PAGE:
Fowler said he's no stranger to the criticism.
"It's frustrating, but I recognize that economic development, and the way it works, is not very intuitive to many people," he said. "Most businesses have quicker sales cycles."
Fighting crime in his spare time
It isn't always business attire for Fowler. As a member of the sheriff's office's SWAT team, he sometimes trades suits and ties for bullet-proof vests.
Fowler's crime-fighting days began in the '80s, when his boss at CPL suggested he look into a reserve sheriff's deputy program. He went through the police academy, and after about 120 hours of courses and training, was commissioned as a reserve deputy.
He continued through complete peace officer training, and today, is a master peace officer. The voluntary position doesn't come with pay.
"I'll volunteer a lot of times in the patrol car," he said. "It's whenever they need me."
About four years ago, Fowler bumped his law enforcement skills up a level further and went out for the SWAT team.
"I tried out and won a spot," he said, adding that the role is a part-time position.
Fowler's economic development job means he might not always be able to respond to calls, he said, but he makes call-outs and training sessions whenever possible and said he's missed very few over the years.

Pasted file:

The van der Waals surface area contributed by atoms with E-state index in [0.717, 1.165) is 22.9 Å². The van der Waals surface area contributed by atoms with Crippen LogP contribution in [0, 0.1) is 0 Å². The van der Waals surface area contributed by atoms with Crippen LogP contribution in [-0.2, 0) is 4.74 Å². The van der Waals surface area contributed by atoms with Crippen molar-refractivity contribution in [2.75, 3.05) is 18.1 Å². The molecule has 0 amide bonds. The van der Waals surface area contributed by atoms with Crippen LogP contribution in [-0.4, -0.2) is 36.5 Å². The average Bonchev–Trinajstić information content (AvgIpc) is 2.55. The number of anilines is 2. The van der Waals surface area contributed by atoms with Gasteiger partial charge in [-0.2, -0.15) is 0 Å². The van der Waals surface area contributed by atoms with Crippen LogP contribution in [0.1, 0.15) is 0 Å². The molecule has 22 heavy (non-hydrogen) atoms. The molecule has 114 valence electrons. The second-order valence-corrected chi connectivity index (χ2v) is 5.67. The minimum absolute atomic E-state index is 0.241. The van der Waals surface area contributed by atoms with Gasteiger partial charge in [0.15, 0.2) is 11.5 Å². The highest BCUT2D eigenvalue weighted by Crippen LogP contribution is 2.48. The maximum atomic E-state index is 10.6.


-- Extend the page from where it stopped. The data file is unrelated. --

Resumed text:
"Luckily, in Victoria, we spend more time training than responding to call-outs," he said of the team.
Fowler admits it isn't easy balancing everything on his plate.
Aside from work and SWAT team time, he remains active with the Blyth Road Church of Christ. He said he also enjoys family time with his wife of 26 years, Dana, and his two daughters, Karyl, a junior at Southwestern University, and Kelly, a junior at Victoria West High School.
"My family suffers more than is fair, since I'm so busy," Fowler said, adding he makes time to attend Kelly's volleyball games and to be with the family when he can.
All in all, he said he might be busy, but he enjoys what he does.
"This is a fun job," Fowler said. "It's also intriguing to do this job in your hometown. My family is here, my wife's family is here, I have a stake in this community."